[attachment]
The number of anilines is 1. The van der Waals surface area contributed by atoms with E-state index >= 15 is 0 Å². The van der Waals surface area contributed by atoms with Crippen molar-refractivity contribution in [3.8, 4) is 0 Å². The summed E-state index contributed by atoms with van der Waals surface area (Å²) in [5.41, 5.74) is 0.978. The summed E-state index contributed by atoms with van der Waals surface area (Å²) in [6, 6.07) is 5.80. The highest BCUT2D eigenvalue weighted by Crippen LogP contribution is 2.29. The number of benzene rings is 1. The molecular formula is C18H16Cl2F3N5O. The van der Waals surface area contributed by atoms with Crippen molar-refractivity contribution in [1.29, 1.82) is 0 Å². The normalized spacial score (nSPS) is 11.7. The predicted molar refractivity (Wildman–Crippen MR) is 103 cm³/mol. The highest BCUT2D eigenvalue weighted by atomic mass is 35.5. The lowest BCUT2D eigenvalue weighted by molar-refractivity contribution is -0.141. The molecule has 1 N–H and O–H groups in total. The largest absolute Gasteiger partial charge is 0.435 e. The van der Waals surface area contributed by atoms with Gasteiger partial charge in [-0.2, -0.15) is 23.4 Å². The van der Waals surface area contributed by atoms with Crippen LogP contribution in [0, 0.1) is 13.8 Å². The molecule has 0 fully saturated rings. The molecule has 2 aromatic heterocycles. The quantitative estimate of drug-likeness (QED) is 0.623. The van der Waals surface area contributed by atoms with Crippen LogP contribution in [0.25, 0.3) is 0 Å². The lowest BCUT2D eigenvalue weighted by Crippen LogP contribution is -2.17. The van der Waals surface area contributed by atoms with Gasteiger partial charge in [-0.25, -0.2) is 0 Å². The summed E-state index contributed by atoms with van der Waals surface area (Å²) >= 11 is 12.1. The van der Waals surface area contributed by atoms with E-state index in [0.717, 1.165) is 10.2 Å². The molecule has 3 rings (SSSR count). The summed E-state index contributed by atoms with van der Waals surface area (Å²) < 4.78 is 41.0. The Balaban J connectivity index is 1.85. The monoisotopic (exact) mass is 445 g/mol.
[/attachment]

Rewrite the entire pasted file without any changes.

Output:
The number of anilines is 1. The van der Waals surface area contributed by atoms with E-state index >= 15 is 0 Å². The van der Waals surface area contributed by atoms with Crippen molar-refractivity contribution in [3.8, 4) is 0 Å². The summed E-state index contributed by atoms with van der Waals surface area (Å²) in [5.41, 5.74) is 0.978. The summed E-state index contributed by atoms with van der Waals surface area (Å²) in [6, 6.07) is 5.80. The highest BCUT2D eigenvalue weighted by Crippen LogP contribution is 2.29. The number of benzene rings is 1. The molecular formula is C18H16Cl2F3N5O. The van der Waals surface area contributed by atoms with Crippen molar-refractivity contribution in [1.29, 1.82) is 0 Å². The normalized spacial score (nSPS) is 11.7. The predicted molar refractivity (Wildman–Crippen MR) is 103 cm³/mol. The highest BCUT2D eigenvalue weighted by atomic mass is 35.5. The lowest BCUT2D eigenvalue weighted by molar-refractivity contribution is -0.141. The molecule has 1 N–H and O–H groups in total. The largest absolute Gasteiger partial charge is 0.435 e. The van der Waals surface area contributed by atoms with Gasteiger partial charge in [-0.2, -0.15) is 23.4 Å². The van der Waals surface area contributed by atoms with Crippen LogP contribution in [0, 0.1) is 13.8 Å². The molecule has 0 fully saturated rings. The molecule has 2 aromatic heterocycles. The quantitative estimate of drug-likeness (QED) is 0.623. The van der Waals surface area contributed by atoms with Crippen LogP contribution in [0.25, 0.3) is 0 Å². The lowest BCUT2D eigenvalue weighted by Crippen LogP contribution is -2.17. The van der Waals surface area contributed by atoms with Gasteiger partial charge in [-0.25, -0.2) is 0 Å². The summed E-state index contributed by atoms with van der Waals surface area (Å²) >= 11 is 12.1. The van der Waals surface area contributed by atoms with E-state index in [0.717, 1.165) is 10.2 Å². The molecule has 3 rings (SSSR count). The summed E-state index contributed by atoms with van der Waals surface area (Å²) < 4.78 is 41.0. The Balaban J connectivity index is 1.85. The monoisotopic (exact) mass is 445 g/mol.